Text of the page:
This gave the desert a sense of purity, of being closer to God. In the time of Jesus and John, this attracted many: hermits and small communities renounced the ease of life in the greener areas of the country and came to the desert to live. One of these groups was the Dead Sea Community at Qumran. Members of this group gave up all their earthly belongings, and even marriage, in order to live a strict life of work and worship in the desert.*
* The famous Dead Sea Scrolls were the community’s library. The discovery of a few women in the community’s graveyard has now been to shown to date from a later time period, and so is not connected with the Dead Sea Community.
Why did they feel the need to make such an extreme change in their lifestyle? The writings of the community reveal that its members were convinced the Messianic age was about to dawn. Their withdrawal to the desert was to prepare themselves for the coming of that age, and the part they believed their community would play in its arrival.
They, together with many others among the Jewish people, saw evidence of the coming of the Messiah in the difficult times they were going through. The source of most of these difficulties was their loss of independence to the Romans about sixty years before the birth of Jesus. The Romans were unclean, idol worshippers, and oppressed the people with heavy taxes. They had replaced the rule of God over the nation with the rule of Caesar. But the problem wasn’t only the Romans: many of the Jewish people themselves were attracted by Roman power and wealth and had become collaborators with the enemy.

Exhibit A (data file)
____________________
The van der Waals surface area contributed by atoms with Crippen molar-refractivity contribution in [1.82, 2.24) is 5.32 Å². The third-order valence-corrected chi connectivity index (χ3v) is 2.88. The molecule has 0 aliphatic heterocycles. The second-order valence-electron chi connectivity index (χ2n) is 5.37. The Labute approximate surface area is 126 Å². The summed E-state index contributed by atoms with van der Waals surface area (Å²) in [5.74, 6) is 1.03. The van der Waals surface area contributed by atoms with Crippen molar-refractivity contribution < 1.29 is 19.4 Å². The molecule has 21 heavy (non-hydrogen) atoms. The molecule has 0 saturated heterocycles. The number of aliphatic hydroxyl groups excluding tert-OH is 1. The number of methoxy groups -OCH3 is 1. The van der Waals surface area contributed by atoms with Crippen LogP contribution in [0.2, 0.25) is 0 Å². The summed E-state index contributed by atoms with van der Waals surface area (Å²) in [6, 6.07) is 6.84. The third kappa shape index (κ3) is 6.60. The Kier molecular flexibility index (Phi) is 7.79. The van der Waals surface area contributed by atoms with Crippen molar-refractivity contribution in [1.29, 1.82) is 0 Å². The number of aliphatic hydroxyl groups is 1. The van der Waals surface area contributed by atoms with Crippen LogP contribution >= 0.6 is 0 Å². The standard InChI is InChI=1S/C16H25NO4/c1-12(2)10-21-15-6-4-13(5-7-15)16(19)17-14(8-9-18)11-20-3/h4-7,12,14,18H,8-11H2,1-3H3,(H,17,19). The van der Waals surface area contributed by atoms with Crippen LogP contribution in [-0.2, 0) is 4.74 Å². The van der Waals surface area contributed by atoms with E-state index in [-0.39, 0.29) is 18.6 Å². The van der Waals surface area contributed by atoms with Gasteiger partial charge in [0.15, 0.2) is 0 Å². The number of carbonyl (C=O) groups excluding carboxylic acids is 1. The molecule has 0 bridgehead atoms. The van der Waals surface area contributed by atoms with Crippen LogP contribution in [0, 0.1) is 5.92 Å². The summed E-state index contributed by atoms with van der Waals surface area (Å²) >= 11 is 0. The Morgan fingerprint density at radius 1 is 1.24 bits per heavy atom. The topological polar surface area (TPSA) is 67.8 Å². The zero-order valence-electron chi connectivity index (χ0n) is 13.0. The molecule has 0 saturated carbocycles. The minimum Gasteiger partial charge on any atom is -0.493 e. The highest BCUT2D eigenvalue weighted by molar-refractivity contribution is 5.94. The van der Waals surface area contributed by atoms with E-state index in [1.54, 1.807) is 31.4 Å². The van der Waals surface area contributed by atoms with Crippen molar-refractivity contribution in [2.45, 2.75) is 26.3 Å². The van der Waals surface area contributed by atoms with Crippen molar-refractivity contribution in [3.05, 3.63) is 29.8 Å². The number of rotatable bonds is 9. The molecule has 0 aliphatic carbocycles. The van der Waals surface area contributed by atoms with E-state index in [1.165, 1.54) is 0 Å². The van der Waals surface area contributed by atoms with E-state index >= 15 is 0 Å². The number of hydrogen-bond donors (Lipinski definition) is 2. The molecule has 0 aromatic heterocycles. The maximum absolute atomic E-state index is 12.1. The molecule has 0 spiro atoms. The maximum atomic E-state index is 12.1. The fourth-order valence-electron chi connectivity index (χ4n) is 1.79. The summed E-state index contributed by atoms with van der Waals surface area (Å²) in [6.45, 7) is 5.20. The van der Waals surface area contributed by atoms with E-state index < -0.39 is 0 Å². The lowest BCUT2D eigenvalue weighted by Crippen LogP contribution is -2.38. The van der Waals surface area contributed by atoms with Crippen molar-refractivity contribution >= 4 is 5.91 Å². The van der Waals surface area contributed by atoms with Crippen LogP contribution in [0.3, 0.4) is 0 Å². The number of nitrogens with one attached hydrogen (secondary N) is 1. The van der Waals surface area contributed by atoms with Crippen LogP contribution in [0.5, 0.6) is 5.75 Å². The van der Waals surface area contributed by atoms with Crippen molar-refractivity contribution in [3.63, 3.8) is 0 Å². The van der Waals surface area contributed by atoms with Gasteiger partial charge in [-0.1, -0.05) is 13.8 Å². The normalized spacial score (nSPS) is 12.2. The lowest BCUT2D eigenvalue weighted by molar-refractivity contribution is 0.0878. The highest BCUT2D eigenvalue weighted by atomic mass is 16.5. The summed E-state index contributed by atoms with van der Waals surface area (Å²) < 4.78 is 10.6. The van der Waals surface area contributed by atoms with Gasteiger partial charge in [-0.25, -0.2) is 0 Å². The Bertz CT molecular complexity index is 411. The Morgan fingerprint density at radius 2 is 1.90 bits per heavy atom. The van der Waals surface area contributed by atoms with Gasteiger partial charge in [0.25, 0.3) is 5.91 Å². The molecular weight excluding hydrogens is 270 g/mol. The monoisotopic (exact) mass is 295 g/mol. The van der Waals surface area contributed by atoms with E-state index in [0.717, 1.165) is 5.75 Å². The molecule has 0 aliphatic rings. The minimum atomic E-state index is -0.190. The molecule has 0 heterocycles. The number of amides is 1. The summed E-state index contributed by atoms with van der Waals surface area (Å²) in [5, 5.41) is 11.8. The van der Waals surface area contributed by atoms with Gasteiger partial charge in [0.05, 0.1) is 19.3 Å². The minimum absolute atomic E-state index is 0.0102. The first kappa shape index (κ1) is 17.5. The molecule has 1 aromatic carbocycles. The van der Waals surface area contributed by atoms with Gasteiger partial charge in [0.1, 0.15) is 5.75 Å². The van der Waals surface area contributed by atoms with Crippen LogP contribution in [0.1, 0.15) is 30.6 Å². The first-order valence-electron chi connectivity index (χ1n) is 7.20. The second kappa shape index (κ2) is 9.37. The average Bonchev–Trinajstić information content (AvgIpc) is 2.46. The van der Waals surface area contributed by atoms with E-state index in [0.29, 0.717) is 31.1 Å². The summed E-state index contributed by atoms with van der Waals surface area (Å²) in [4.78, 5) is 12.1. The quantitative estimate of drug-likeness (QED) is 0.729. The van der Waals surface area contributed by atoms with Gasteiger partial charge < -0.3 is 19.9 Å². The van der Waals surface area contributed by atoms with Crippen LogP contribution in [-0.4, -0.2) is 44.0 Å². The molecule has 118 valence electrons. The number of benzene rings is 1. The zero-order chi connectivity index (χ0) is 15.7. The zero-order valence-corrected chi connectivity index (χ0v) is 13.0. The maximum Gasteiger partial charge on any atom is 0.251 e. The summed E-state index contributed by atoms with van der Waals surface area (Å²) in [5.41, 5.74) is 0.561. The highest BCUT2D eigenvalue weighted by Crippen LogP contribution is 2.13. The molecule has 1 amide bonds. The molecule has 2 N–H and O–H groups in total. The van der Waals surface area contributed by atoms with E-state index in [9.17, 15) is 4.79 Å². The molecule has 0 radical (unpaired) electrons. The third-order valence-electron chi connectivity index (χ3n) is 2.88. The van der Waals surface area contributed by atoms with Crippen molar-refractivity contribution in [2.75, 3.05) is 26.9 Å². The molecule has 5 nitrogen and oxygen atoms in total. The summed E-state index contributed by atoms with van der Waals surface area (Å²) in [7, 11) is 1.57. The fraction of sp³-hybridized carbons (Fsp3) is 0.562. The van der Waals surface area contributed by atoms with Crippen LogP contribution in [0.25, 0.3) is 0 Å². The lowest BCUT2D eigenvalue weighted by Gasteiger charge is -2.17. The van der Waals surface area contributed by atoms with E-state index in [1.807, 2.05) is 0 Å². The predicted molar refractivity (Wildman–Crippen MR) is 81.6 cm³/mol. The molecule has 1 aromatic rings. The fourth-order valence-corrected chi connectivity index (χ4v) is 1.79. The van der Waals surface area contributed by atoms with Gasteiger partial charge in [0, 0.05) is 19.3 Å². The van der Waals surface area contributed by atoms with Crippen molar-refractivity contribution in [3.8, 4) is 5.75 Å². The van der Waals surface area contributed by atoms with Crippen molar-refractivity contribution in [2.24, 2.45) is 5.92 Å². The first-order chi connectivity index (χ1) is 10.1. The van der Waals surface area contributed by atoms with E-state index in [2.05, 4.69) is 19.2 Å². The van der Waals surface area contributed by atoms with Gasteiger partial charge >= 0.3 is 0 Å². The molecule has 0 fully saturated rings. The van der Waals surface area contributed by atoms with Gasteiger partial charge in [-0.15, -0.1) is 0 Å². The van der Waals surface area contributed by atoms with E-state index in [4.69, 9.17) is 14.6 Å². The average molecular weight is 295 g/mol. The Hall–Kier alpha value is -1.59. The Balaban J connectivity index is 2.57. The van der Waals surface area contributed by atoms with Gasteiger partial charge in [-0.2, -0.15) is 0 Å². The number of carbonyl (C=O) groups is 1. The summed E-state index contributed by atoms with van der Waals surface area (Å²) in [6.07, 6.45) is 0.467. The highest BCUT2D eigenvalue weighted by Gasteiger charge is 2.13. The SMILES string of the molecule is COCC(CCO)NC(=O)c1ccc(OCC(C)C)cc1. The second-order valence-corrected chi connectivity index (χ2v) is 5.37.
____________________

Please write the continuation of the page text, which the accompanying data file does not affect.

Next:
The attraction of the West wasn’t a new problem. Hellenization* among the religious leaders had sparked a nationalistic uprising that overthrew Greek power and established an independent Jewish nation. This was the Maccabean Revolt—a hundred years before the Romans arrived (175 BC)—that gave rise to the festival of Hanukkah. But within a few years, Hellenisim had gained the upper hand again, this time pitting the Hellenized supporters of the Sadducees in a civil war against the more conservative Pharisees. This war gave the Romans an excuse to invade and establish the Sadducees in a position of power (63 BC).
* The influence of Greek ideas, values, and cultural practices. If it were happening today, we would call it secularization.
For many, the Sadducees and their supporters, who controlled the priesthood and the Temple, had become enemies of God. The Dead Sea Community was so offended by them, they no longer brought sacrifices to the Temple. The Pharisees denied those who agreed with their teachings a place in the world to come.
John the Baptist and others in the desert, including Jesus, sided with this conservative
nationalist-religious camp against the Sadducees.* Jesus overturned the tables in the Sadducean-controlled Temple and prophesied its destruction.** His parable about the farmers in the vineyard and his cursing of the fig tree expressed his strong rejection of the Temple’s Sadducean leadership (Luke 20:9-19; Mark 11:12-21).